Listed as one of the oldest trees in the world, the Iranian cedar of Yazd, is dying.
The oldest living Iranian creature, a cedar tree in Abarghu (or Abarkuh) near Yazd in center of Iran, is about to die.
There are different opinions about the real age of this famous tree considered a symbol of pre-Islam Iran (because of the respect that the pre-Islamic Iranians had for cedars as the symbol of happiness and beauty).
Some say that the cedar is 4000 years old, possibly even 8000. But as Mostafa Khoshnevis, an environmental expert says, by counting the circles in side the bark of the tree, the age of the tree is not more than 1200 years.
In any case, the cedar is one of the oldest trees in the world. It is famous that Marco Polo along with several Iranian historians had written about it.
Recent news reports from Iran suggest that the end of the life of this 25-meter tree is near. Like the Anne Frank chestnut tree in Amsterdam, all historical trees must one day die. But according to Khoshnevis, the main reason for the cedar dying in Iran, is tourism and the neglect of the responsible bodies in taking care of the soil of the area around the tree. Between 50 and 100 people visit the cedar daily and this makes the soil around the tree more compact. So the activity of the microorganisms in the soil and also the permeability of the soil become limited.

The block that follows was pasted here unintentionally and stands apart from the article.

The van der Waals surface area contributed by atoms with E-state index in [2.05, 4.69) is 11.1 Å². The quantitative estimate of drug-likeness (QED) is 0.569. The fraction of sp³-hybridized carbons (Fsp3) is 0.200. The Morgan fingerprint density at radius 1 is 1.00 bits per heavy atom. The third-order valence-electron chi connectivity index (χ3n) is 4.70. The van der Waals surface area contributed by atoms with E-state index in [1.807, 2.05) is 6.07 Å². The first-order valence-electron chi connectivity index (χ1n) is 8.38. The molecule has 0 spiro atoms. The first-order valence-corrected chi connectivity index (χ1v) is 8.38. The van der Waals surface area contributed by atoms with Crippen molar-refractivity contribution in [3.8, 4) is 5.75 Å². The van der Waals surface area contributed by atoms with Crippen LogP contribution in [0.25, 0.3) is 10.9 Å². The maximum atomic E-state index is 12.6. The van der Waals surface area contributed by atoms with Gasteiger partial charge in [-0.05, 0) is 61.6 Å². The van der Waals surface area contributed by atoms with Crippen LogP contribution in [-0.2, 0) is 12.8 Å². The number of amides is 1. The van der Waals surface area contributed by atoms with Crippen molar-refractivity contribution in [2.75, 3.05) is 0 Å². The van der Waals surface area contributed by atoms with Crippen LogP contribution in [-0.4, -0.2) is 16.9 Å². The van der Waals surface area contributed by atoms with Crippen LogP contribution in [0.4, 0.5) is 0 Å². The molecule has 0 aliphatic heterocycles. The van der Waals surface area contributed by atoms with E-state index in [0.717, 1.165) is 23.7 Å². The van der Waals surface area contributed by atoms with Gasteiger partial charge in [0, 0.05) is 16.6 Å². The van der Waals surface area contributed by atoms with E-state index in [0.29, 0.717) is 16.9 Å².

According to this environmental activist, plowing in a low depth of 5 centimeter can be a good method for solving the problem. During the past years, plowing the soil in order to save the tree has been done at a depth of about twenty centimeters and at this depth maybe some of the surface roots of the cedar are injured.
Previously a street had been built in constructed near the tree that made the living environment of the tree polluted.
Good conditions of the location that the cedar is in, was the main reason for the tree’s longevity. However it is now located in an urban park and is accessible for many people just to take a look. Of course they do not have any bad intentions, but tourism to the tree is causing some adverse affects.
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Image via save the cedar